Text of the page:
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          • #6
            I'd go with the ones with the darker orange yolks. I would prefer the chickens to eat worms, they are not vegetarians. I bet the pastured have darker yolks, right?
            Don't put your trust in anyone on this forum, including me. You are the key to your own success.

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            • #7
              A good friend started raising some backyard hens (as noted above with a coop for protection), and they forage around there but she also gives them organic laying feed she said. If that just contains organic soy/corn are those eggs any better than the organic ones from the store? Thoughts?
              Breathe. Move forward.

              I just eat what I want...

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              • #8
                Depends on the time of year.... in the spring and summer when grass is plentiful and there are LOTS of bugs the eggs from my hens are a gorgeous golden yellow. Starting in the fall and on in to winter, the bug population drops considerably and most of the grass goes dormant, so they don't get all the chlorophyl etc, so the yolk color gets a little paler but it stays considerably thicker than store bought eggs.... Hope that helps ChocoTaco369

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                • #9
                  Originally posted by excursivey View Post
                  A good friend started raising some backyard hens (as noted above with a coop for protection), and they forage around there but she also gives them organic laying feed she said. If that just contains organic soy/corn are those eggs any better than the organic ones from the store? Thoughts?
                  Most farmers who raise chickens on pasture supplement to some degree. As long as they chickens are getting free run and eating a natural diet of bugs and whatever else their hungry raptor appetites can accomodate, a little grain isn't a deal-breaker, and organic feed is preferred. Pastured + organic supplement >>> store-bought organics.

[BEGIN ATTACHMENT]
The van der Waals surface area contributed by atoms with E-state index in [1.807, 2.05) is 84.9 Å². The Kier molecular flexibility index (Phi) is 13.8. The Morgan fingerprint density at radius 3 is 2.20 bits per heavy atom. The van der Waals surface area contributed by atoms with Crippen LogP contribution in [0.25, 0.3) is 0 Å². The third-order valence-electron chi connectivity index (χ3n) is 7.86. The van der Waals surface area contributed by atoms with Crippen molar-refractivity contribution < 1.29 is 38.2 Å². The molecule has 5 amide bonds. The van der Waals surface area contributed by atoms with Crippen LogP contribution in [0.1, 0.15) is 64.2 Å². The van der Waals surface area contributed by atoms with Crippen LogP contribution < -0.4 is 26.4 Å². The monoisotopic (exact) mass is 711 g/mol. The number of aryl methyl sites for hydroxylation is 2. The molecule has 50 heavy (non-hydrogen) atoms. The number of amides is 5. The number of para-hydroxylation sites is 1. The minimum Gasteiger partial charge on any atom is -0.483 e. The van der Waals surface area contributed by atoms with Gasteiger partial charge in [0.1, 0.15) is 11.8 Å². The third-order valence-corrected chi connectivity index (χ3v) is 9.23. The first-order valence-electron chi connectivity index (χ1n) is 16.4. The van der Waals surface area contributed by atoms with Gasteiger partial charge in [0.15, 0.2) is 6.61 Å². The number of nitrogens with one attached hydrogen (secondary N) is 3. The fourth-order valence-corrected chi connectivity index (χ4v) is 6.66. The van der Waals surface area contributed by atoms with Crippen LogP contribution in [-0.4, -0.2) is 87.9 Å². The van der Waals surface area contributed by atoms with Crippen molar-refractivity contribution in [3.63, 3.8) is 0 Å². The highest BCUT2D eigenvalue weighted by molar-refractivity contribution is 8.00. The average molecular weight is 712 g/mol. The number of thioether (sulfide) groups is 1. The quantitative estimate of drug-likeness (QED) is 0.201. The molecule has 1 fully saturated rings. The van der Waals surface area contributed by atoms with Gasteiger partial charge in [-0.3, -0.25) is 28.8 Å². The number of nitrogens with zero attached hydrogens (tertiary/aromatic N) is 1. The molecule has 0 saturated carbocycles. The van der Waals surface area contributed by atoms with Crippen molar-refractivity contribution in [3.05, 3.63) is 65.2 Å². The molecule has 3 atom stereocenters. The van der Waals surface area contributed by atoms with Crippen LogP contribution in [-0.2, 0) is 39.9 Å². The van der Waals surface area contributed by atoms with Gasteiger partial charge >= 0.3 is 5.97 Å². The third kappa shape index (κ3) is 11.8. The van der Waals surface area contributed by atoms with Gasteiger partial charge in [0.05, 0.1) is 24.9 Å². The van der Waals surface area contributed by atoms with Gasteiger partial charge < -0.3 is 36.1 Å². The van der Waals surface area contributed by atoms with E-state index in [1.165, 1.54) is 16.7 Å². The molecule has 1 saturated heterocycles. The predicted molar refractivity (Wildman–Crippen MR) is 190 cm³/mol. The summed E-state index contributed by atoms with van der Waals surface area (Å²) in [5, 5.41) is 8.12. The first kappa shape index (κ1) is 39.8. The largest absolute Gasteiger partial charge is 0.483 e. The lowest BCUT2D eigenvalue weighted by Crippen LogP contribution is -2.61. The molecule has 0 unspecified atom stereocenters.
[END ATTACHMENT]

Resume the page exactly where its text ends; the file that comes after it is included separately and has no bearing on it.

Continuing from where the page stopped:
Edit: ssn's post just before mine explains why most farmers supplement.

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                  • #10
                    Thanks - that's what I'm thinking. We're in the AZ desert so not a lot of grass anyway but LOTS of weeds I suppose. And plenty of bugs so I'm going to start getting eggs from her I think.
                    Breathe. Move forward.

                    I just eat what I want...

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                    • #11
                      Originally posted by ChocoTaco369 View Post
                      I'd go with the ones with the darker orange yolks. I would prefer the chickens to eat worms, they are not vegetarians. I bet the pastured have darker yolks, right?
                      My chickens eat worms for sure! It's called chicken football (someone else termed it). And, yes, the yolks are a darker and more vibrant yellow.
                      Some people just need a sympathetic pat... On the head... With a hammer.

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                      • #12
                        Organic doesn't mean healthy. Many organic eggs come from caged chickens that are fed garbage.

                        I personally look for organic, pastured eggs. Here in Texas, here are a couple good sources that you can pick up at Whole Foods. I really like the Jeremiah Cunningham brand because they offer a SOY FREE egg. (Which is very rare.)

                        Pastured Eggs, Organic Eggs, Jeremiah Cunningham's World's Best Eggs
                        Vital Farms

                        Also, AVOID OMEGA 3 EGGS. Omega 3 eggs come from hens that are fed Flaxseed. Not sure about you, but I highly doubt that chickens are meant to eat lots of flax. Also, there are real concerns that adding Omega 3 (since they are PUFA) to an egg is a bad idea, since that means lots of oxidized PUFAs. (If you are eating your eggs raw, then Omega 3 eggs are probably fine.)